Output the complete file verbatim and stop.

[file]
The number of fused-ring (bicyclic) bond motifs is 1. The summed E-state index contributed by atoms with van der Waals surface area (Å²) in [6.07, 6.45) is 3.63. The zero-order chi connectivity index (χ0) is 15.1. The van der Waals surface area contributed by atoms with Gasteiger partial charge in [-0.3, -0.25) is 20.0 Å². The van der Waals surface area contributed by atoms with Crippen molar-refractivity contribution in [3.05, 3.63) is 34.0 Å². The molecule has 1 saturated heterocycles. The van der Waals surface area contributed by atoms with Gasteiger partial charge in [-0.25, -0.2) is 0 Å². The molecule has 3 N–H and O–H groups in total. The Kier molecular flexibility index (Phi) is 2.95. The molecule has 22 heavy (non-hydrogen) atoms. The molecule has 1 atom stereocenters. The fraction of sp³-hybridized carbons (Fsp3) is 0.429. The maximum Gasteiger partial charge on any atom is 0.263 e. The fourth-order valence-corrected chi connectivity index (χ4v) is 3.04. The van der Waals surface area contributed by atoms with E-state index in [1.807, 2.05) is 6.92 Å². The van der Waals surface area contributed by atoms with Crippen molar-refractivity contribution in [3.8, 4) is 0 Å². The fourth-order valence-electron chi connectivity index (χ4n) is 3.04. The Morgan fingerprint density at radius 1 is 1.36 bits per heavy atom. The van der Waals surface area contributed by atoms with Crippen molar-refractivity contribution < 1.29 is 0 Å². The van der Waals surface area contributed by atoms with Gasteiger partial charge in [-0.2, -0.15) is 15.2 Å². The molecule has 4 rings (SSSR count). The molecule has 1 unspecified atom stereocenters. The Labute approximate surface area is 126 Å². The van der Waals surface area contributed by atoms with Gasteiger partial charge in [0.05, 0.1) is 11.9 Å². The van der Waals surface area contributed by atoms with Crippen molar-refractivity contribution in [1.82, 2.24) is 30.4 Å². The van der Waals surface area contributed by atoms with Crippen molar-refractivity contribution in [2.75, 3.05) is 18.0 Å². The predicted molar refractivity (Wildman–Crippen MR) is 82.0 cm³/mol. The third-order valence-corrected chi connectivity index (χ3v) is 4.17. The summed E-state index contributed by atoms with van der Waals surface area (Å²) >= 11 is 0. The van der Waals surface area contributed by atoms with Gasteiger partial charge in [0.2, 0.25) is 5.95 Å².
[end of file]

The number of fused-ring (bicyclic) bond motifs is 1. The summed E-state index contributed by atoms with van der Waals surface area (Å²) in [6.07, 6.45) is 3.63. The zero-order chi connectivity index (χ0) is 15.1. The van der Waals surface area contributed by atoms with Gasteiger partial charge in [-0.3, -0.25) is 20.0 Å². The van der Waals surface area contributed by atoms with Crippen molar-refractivity contribution in [3.05, 3.63) is 34.0 Å². The molecule has 1 saturated heterocycles. The van der Waals surface area contributed by atoms with Gasteiger partial charge in [-0.25, -0.2) is 0 Å². The molecule has 3 N–H and O–H groups in total. The Kier molecular flexibility index (Phi) is 2.95. The molecule has 22 heavy (non-hydrogen) atoms. The molecule has 1 atom stereocenters. The fraction of sp³-hybridized carbons (Fsp3) is 0.429. The maximum Gasteiger partial charge on any atom is 0.263 e. The fourth-order valence-corrected chi connectivity index (χ4v) is 3.04. The van der Waals surface area contributed by atoms with E-state index in [1.807, 2.05) is 6.92 Å². The van der Waals surface area contributed by atoms with Crippen molar-refractivity contribution in [3.8, 4) is 0 Å². The fourth-order valence-electron chi connectivity index (χ4n) is 3.04. The Morgan fingerprint density at radius 1 is 1.36 bits per heavy atom. The van der Waals surface area contributed by atoms with Crippen molar-refractivity contribution < 1.29 is 0 Å². The van der Waals surface area contributed by atoms with Gasteiger partial charge in [-0.2, -0.15) is 15.2 Å². The molecule has 4 rings (SSSR count). The molecule has 1 unspecified atom stereocenters. The Labute approximate surface area is 126 Å². The van der Waals surface area contributed by atoms with Gasteiger partial charge in [0.05, 0.1) is 11.9 Å². The van der Waals surface area contributed by atoms with Crippen molar-refractivity contribution in [1.82, 2.24) is 30.4 Å². The van der Waals surface area contributed by atoms with Crippen molar-refractivity contribution in [2.75, 3.05) is 18.0 Å². The predicted molar refractivity (Wildman–Crippen MR) is 82.0 cm³/mol. The third-order valence-corrected chi connectivity index (χ3v) is 4.17. The summed E-state index contributed by atoms with van der Waals surface area (Å²) >= 11 is 0. The van der Waals surface area contributed by atoms with Gasteiger partial charge in [0.2, 0.25) is 5.95 Å².